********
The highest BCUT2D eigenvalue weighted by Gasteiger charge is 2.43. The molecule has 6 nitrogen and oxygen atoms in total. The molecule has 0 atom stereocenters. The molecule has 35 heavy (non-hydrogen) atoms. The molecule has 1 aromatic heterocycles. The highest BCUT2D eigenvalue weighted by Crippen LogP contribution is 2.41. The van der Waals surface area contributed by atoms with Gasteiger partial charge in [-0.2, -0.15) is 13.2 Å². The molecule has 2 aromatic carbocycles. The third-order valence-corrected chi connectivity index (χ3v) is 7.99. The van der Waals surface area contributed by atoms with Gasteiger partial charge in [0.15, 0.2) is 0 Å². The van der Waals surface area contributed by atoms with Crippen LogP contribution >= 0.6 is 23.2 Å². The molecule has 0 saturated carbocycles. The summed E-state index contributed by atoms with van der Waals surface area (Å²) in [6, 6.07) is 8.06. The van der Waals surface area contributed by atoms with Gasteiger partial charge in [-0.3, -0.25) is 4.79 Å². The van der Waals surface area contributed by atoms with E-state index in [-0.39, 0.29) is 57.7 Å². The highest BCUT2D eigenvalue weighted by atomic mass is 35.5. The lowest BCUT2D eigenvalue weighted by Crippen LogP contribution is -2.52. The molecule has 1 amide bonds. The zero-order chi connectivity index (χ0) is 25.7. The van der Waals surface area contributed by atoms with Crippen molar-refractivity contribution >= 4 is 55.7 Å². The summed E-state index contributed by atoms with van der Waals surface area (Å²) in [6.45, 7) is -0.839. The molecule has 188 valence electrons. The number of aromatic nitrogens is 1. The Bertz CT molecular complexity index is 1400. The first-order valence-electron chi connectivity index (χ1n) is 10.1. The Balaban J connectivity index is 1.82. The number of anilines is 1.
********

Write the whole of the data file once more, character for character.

The highest BCUT2D eigenvalue weighted by Gasteiger charge is 2.43. The molecule has 6 nitrogen and oxygen atoms in total. The molecule has 0 atom stereocenters. The molecule has 35 heavy (non-hydrogen) atoms. The molecule has 1 aromatic heterocycles. The highest BCUT2D eigenvalue weighted by Crippen LogP contribution is 2.41. The van der Waals surface area contributed by atoms with Gasteiger partial charge in [-0.2, -0.15) is 13.2 Å². The molecule has 2 aromatic carbocycles. The third-order valence-corrected chi connectivity index (χ3v) is 7.99. The van der Waals surface area contributed by atoms with Gasteiger partial charge in [0.15, 0.2) is 0 Å². The van der Waals surface area contributed by atoms with Crippen LogP contribution >= 0.6 is 23.2 Å². The molecule has 0 saturated carbocycles. The summed E-state index contributed by atoms with van der Waals surface area (Å²) in [6, 6.07) is 8.06. The van der Waals surface area contributed by atoms with Gasteiger partial charge in [-0.3, -0.25) is 4.79 Å². The van der Waals surface area contributed by atoms with E-state index in [-0.39, 0.29) is 57.7 Å². The highest BCUT2D eigenvalue weighted by atomic mass is 35.5. The lowest BCUT2D eigenvalue weighted by Crippen LogP contribution is -2.52. The molecule has 1 amide bonds. The zero-order chi connectivity index (χ0) is 25.7. The van der Waals surface area contributed by atoms with Crippen molar-refractivity contribution >= 4 is 55.7 Å². The summed E-state index contributed by atoms with van der Waals surface area (Å²) in [6.45, 7) is -0.839. The molecule has 188 valence electrons. The number of aromatic nitrogens is 1. The Bertz CT molecular complexity index is 1400. The first-order valence-electron chi connectivity index (χ1n) is 10.1. The Balaban J connectivity index is 1.82. The number of anilines is 1.